Almost 30 years ago the Construction Industry Institute (CII) researched the “Costs of Quality Deviations in Design and Construction,” and concluded that, “The average cost of rework on industrial projects exceeds 12%.” Design deviations accounted for about 80% of the increased cost and construction deviations only 20%.

Victor E. Sower, an author and quality management consultant, and his coauthors published their cost of quality research in 2007 in the International Journal of Quality & Reliability Management. In surveying members of the ASQ Quality Management Division, they found that about one-third of organizations systematically tracked cost of quality. “We have seen no evidence since then that this percentage is substantially higher today,” Sower said.

As an active member of the ASQ Inspection Division for more than 30 years and having worked on several major capital projects for oil and gas, I am amazed that the cost of rework continues to plague our efforts to reduce rework. I am confident that we can make significant improvements to reducing rework, but we must reengineer our thinking.

Before we start, let’s talk about what kind of results we wish to obtain. According to CII research, 80% of increased cost due to rework is directly related to design deviations meaning rework. These design deviations account for an average of 12% of total installed project cost (TIPC). Many large-scale industrial projects are now called mega-projects and their TIPC can easily range from $5-25 billion. On a $10 billion mega-project, you could easily lose 12% x $10 billion = $1.2 billion. I have worked on four mega-projects and I have seen that happen. That should get the attention of people in executive and senior project management very quickly. Therefore, we must focus our energy to significantly reduce design deviations.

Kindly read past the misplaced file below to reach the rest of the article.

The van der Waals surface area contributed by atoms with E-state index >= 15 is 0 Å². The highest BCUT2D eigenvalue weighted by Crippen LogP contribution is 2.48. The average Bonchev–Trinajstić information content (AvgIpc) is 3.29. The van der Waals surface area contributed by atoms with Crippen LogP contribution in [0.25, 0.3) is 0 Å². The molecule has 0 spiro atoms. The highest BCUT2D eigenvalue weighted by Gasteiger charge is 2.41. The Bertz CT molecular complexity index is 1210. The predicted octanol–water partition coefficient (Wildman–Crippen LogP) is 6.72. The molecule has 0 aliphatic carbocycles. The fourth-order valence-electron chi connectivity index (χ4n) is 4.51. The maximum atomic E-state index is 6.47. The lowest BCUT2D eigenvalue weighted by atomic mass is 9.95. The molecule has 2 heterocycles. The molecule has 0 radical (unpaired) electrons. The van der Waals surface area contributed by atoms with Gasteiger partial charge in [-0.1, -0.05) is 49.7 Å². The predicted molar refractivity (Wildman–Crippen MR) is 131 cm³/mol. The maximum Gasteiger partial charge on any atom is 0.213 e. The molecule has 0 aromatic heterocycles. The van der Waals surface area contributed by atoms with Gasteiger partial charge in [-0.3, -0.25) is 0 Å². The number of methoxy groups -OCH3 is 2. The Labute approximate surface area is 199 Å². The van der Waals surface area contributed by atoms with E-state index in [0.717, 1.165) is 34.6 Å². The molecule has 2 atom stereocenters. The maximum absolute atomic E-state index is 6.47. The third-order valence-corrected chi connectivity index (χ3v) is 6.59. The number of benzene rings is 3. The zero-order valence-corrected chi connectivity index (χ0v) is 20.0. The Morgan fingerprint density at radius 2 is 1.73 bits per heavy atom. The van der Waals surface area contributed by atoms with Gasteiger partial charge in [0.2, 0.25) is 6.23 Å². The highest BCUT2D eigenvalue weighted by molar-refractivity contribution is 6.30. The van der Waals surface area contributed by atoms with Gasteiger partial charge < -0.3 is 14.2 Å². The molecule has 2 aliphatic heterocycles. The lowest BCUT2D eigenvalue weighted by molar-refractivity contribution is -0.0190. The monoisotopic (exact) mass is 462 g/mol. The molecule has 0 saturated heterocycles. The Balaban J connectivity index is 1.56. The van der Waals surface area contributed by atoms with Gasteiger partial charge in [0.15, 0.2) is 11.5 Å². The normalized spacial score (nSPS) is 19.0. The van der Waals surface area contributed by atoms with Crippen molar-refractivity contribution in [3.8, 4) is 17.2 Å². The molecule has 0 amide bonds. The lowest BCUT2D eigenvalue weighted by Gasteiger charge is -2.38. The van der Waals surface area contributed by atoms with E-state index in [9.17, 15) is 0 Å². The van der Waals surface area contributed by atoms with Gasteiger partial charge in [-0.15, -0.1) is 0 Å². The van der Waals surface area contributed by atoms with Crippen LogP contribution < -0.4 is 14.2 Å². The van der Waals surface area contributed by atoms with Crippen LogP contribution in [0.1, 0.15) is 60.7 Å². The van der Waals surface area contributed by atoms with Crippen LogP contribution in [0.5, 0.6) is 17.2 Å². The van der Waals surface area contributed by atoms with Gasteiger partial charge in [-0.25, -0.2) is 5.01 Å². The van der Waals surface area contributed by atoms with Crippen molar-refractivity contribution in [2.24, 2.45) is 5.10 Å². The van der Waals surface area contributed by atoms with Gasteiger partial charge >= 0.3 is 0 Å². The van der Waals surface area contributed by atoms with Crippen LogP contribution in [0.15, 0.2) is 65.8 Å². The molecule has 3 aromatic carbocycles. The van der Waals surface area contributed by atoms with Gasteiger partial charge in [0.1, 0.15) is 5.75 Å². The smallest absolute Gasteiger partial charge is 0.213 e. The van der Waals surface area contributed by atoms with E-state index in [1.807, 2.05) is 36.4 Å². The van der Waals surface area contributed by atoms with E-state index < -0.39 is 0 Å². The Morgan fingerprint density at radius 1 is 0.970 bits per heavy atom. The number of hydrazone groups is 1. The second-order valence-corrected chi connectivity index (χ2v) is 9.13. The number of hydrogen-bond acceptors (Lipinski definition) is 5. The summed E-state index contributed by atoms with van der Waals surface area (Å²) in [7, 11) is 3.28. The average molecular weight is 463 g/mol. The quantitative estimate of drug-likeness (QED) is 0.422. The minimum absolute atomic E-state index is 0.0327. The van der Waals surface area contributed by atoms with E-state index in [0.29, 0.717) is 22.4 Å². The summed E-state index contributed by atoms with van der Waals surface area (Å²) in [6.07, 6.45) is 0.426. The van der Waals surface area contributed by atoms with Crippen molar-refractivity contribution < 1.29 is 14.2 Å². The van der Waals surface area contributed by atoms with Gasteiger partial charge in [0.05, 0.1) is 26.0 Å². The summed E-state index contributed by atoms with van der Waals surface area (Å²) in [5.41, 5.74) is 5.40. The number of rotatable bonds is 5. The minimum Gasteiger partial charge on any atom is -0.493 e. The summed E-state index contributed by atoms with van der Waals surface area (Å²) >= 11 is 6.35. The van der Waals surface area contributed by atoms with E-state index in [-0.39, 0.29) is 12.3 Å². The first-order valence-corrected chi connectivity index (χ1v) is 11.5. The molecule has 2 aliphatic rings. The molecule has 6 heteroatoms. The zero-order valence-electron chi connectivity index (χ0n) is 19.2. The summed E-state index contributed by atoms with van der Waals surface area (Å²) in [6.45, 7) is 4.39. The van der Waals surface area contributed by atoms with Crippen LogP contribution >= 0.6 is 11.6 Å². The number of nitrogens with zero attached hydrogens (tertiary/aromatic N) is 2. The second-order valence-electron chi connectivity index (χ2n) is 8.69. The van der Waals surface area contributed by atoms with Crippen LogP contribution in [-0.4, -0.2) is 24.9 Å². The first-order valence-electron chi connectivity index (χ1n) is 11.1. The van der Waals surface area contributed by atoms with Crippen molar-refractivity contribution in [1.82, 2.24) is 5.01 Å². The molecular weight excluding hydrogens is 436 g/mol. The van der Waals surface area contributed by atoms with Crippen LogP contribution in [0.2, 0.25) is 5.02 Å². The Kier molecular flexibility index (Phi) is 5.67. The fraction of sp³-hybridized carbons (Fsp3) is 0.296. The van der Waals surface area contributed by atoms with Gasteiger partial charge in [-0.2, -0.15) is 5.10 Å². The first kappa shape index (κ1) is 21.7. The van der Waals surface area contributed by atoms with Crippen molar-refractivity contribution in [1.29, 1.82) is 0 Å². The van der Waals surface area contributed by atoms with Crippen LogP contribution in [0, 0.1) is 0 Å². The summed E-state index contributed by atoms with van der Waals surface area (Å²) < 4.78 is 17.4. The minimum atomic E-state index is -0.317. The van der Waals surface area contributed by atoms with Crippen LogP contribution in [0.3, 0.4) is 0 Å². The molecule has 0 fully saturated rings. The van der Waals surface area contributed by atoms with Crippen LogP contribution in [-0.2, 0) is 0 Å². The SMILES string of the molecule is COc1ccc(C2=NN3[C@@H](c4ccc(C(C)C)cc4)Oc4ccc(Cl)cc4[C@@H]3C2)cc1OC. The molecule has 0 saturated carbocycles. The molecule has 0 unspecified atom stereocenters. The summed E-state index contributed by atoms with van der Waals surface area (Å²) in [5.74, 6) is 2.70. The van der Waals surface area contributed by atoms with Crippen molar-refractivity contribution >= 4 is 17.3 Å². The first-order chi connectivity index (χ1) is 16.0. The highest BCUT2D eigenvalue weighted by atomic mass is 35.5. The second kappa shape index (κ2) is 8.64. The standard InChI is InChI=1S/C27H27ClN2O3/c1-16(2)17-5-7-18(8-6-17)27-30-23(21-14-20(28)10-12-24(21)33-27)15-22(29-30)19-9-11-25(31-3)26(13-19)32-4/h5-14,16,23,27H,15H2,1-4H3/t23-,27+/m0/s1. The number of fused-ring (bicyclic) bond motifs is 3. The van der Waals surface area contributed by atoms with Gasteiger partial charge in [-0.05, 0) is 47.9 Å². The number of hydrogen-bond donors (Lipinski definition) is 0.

Based upon my experience and research, the goal of limiting rework to 2% is within reach. In one major oil company they reduced rework from 10% to 2%, and their overall total cost of quality was reduced from 23% to 11% concerning 12 major projects.

Now comes the hard part—realizing our goal of only 2% rework. First, we need to understand reengineering. Per the father of reengineering, Michael Hammer, here is the official definition: “The fundamental rethinking and radical redesign of business processes to bring about dramatic improvements in performance.” Here are the three steps to realizing a reduction of rework to 2% on your next project.

Step One: Read the book “The Reengineering Revolution” by Michael Hammer. You must understand the tools of reengineering leadership, which are: explicit communications, personal behavior, and measurements and rewards.

Step Two: You must establish a respected relationship with the project manager and the project financial manager within 30 days of assignment to the project. As you know, the project manager is primarily concerned with cost and schedule—don’t ever forget that. When you meet with the project manager, talk only in those terms; do not use quality terms. You must use cost and schedule to show the project manager how you can bring value to the project. 

Step Three: You should implement a quality performance management system. This is a tool providing quantitative analysis of certain quality-related areas of design and construction by collecting and classifying the costs of quality. In most cases this involves a database to identify rework costs particularly during the design phase. CII has used timesheets to include deviation categories to identify rework but there are other ways to capture this data: use your initiative and reengineer. Some areas that have frequent deviations include piping and mechanical design. This is where you need to work closely with your financial manager to capture the data and reengineer how best to achieve your goal of 2% rework and providing your company major savings.